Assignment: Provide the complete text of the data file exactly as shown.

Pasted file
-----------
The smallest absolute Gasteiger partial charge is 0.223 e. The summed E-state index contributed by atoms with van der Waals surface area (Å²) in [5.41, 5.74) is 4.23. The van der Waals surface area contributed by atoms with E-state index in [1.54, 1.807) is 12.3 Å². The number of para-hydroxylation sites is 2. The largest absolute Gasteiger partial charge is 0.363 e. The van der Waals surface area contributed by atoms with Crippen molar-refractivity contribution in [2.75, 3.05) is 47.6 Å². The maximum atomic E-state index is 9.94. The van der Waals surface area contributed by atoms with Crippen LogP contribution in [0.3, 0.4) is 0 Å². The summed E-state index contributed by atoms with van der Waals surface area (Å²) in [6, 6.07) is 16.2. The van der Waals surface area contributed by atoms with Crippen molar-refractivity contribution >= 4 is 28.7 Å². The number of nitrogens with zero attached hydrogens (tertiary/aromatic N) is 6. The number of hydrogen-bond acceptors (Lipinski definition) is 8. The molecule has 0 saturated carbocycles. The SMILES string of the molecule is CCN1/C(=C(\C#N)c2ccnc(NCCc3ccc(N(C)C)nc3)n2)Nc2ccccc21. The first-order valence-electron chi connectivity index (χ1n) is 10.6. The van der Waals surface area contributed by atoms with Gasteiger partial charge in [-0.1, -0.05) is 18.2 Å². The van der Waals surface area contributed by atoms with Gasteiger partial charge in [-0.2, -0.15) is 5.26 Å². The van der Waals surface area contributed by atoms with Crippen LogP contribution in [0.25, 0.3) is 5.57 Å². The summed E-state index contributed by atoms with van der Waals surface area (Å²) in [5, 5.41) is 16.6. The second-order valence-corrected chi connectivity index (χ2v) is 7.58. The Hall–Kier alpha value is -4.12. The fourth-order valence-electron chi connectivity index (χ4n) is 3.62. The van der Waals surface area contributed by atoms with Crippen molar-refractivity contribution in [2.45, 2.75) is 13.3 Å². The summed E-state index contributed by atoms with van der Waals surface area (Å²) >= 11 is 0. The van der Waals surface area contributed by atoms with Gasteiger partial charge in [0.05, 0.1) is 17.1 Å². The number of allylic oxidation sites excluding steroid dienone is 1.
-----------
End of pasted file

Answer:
The smallest absolute Gasteiger partial charge is 0.223 e. The summed E-state index contributed by atoms with van der Waals surface area (Å²) in [5.41, 5.74) is 4.23. The van der Waals surface area contributed by atoms with E-state index in [1.54, 1.807) is 12.3 Å². The number of para-hydroxylation sites is 2. The largest absolute Gasteiger partial charge is 0.363 e. The van der Waals surface area contributed by atoms with Crippen molar-refractivity contribution in [2.75, 3.05) is 47.6 Å². The maximum atomic E-state index is 9.94. The van der Waals surface area contributed by atoms with Crippen LogP contribution in [0.3, 0.4) is 0 Å². The summed E-state index contributed by atoms with van der Waals surface area (Å²) in [6, 6.07) is 16.2. The van der Waals surface area contributed by atoms with Crippen molar-refractivity contribution >= 4 is 28.7 Å². The number of nitrogens with zero attached hydrogens (tertiary/aromatic N) is 6. The number of hydrogen-bond acceptors (Lipinski definition) is 8. The molecule has 0 saturated carbocycles. The SMILES string of the molecule is CCN1/C(=C(\C#N)c2ccnc(NCCc3ccc(N(C)C)nc3)n2)Nc2ccccc21. The first-order valence-electron chi connectivity index (χ1n) is 10.6. The van der Waals surface area contributed by atoms with Gasteiger partial charge in [-0.1, -0.05) is 18.2 Å². The van der Waals surface area contributed by atoms with Gasteiger partial charge in [-0.2, -0.15) is 5.26 Å². The van der Waals surface area contributed by atoms with Crippen LogP contribution in [0.25, 0.3) is 5.57 Å². The summed E-state index contributed by atoms with van der Waals surface area (Å²) in [5, 5.41) is 16.6. The second-order valence-corrected chi connectivity index (χ2v) is 7.58. The Hall–Kier alpha value is -4.12. The fourth-order valence-electron chi connectivity index (χ4n) is 3.62. The van der Waals surface area contributed by atoms with Crippen molar-refractivity contribution in [2.45, 2.75) is 13.3 Å². The summed E-state index contributed by atoms with van der Waals surface area (Å²) >= 11 is 0. The van der Waals surface area contributed by atoms with Gasteiger partial charge in [0.05, 0.1) is 17.1 Å². The number of allylic oxidation sites excluding steroid dienone is 1.